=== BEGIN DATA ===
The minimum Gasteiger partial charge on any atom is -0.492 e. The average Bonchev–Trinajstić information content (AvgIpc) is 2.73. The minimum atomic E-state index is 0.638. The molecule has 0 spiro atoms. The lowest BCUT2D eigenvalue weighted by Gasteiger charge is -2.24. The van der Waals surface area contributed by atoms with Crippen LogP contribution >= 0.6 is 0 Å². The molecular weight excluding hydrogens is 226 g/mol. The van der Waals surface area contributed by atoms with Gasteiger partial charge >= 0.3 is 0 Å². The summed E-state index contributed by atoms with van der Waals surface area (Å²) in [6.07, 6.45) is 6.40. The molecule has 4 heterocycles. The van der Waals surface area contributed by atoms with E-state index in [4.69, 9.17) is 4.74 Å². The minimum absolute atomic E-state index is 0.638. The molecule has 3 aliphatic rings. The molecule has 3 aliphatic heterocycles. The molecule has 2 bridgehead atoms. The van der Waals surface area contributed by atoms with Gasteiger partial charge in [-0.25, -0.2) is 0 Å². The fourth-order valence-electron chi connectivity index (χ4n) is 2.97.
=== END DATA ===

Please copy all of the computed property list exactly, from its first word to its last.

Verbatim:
The minimum Gasteiger partial charge on any atom is -0.492 e. The average Bonchev–Trinajstić information content (AvgIpc) is 2.73. The minimum atomic E-state index is 0.638. The molecule has 0 spiro atoms. The lowest BCUT2D eigenvalue weighted by Gasteiger charge is -2.24. The van der Waals surface area contributed by atoms with Crippen LogP contribution >= 0.6 is 0 Å². The molecular weight excluding hydrogens is 226 g/mol. The van der Waals surface area contributed by atoms with Gasteiger partial charge >= 0.3 is 0 Å². The summed E-state index contributed by atoms with van der Waals surface area (Å²) in [6.07, 6.45) is 6.40. The molecule has 4 heterocycles. The van der Waals surface area contributed by atoms with E-state index in [4.69, 9.17) is 4.74 Å². The minimum absolute atomic E-state index is 0.638. The molecule has 3 aliphatic rings. The molecule has 3 aliphatic heterocycles. The molecule has 2 bridgehead atoms. The van der Waals surface area contributed by atoms with Gasteiger partial charge in [-0.25, -0.2) is 0 Å². The fourth-order valence-electron chi connectivity index (χ4n) is 2.97.